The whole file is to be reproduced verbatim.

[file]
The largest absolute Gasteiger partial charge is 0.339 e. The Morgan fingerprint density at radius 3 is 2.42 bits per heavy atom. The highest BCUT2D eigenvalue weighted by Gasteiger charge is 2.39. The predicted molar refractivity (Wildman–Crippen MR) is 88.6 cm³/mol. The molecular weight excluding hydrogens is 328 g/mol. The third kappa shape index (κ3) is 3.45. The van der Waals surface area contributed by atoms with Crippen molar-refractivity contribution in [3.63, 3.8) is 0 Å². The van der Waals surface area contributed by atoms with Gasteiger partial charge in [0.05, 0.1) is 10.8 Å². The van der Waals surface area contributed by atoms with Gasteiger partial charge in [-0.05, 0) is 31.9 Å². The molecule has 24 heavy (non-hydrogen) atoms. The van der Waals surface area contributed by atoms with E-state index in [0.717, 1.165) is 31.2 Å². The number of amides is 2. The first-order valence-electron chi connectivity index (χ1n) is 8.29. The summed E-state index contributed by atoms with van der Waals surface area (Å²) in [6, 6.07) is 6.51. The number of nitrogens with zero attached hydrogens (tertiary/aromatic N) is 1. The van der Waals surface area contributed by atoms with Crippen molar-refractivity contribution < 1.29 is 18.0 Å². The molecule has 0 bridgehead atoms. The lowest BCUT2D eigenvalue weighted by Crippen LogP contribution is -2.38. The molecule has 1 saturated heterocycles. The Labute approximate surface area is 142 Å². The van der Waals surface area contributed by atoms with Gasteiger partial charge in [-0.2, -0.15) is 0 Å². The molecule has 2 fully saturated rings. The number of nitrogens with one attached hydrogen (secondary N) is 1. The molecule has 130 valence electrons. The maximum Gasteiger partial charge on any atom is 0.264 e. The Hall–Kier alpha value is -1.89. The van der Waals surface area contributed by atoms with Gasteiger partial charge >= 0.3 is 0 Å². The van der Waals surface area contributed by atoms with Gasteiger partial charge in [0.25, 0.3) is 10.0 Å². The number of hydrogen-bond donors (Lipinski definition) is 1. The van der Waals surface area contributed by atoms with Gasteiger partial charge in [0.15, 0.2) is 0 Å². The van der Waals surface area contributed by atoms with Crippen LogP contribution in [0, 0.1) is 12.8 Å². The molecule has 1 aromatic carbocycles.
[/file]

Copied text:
The largest absolute Gasteiger partial charge is 0.339 e. The Morgan fingerprint density at radius 3 is 2.42 bits per heavy atom. The highest BCUT2D eigenvalue weighted by Gasteiger charge is 2.39. The predicted molar refractivity (Wildman–Crippen MR) is 88.6 cm³/mol. The molecular weight excluding hydrogens is 328 g/mol. The third kappa shape index (κ3) is 3.45. The van der Waals surface area contributed by atoms with Crippen molar-refractivity contribution in [3.63, 3.8) is 0 Å². The van der Waals surface area contributed by atoms with Gasteiger partial charge in [0.05, 0.1) is 10.8 Å². The van der Waals surface area contributed by atoms with Gasteiger partial charge in [-0.05, 0) is 31.9 Å². The molecule has 24 heavy (non-hydrogen) atoms. The van der Waals surface area contributed by atoms with E-state index in [0.717, 1.165) is 31.2 Å². The number of amides is 2. The first-order valence-electron chi connectivity index (χ1n) is 8.29. The summed E-state index contributed by atoms with van der Waals surface area (Å²) in [6, 6.07) is 6.51. The number of nitrogens with zero attached hydrogens (tertiary/aromatic N) is 1. The van der Waals surface area contributed by atoms with Crippen molar-refractivity contribution < 1.29 is 18.0 Å². The molecule has 0 bridgehead atoms. The lowest BCUT2D eigenvalue weighted by Crippen LogP contribution is -2.38. The molecule has 1 saturated heterocycles. The Labute approximate surface area is 142 Å². The van der Waals surface area contributed by atoms with Gasteiger partial charge in [-0.2, -0.15) is 0 Å². The molecule has 2 fully saturated rings. The number of nitrogens with one attached hydrogen (secondary N) is 1. The molecule has 130 valence electrons. The maximum Gasteiger partial charge on any atom is 0.264 e. The Hall–Kier alpha value is -1.89. The van der Waals surface area contributed by atoms with Gasteiger partial charge >= 0.3 is 0 Å². The van der Waals surface area contributed by atoms with Gasteiger partial charge in [0.25, 0.3) is 10.0 Å². The number of hydrogen-bond donors (Lipinski definition) is 1. The van der Waals surface area contributed by atoms with Gasteiger partial charge in [0.15, 0.2) is 0 Å². The van der Waals surface area contributed by atoms with Crippen LogP contribution in [0, 0.1) is 12.8 Å². The molecule has 1 aromatic carbocycles.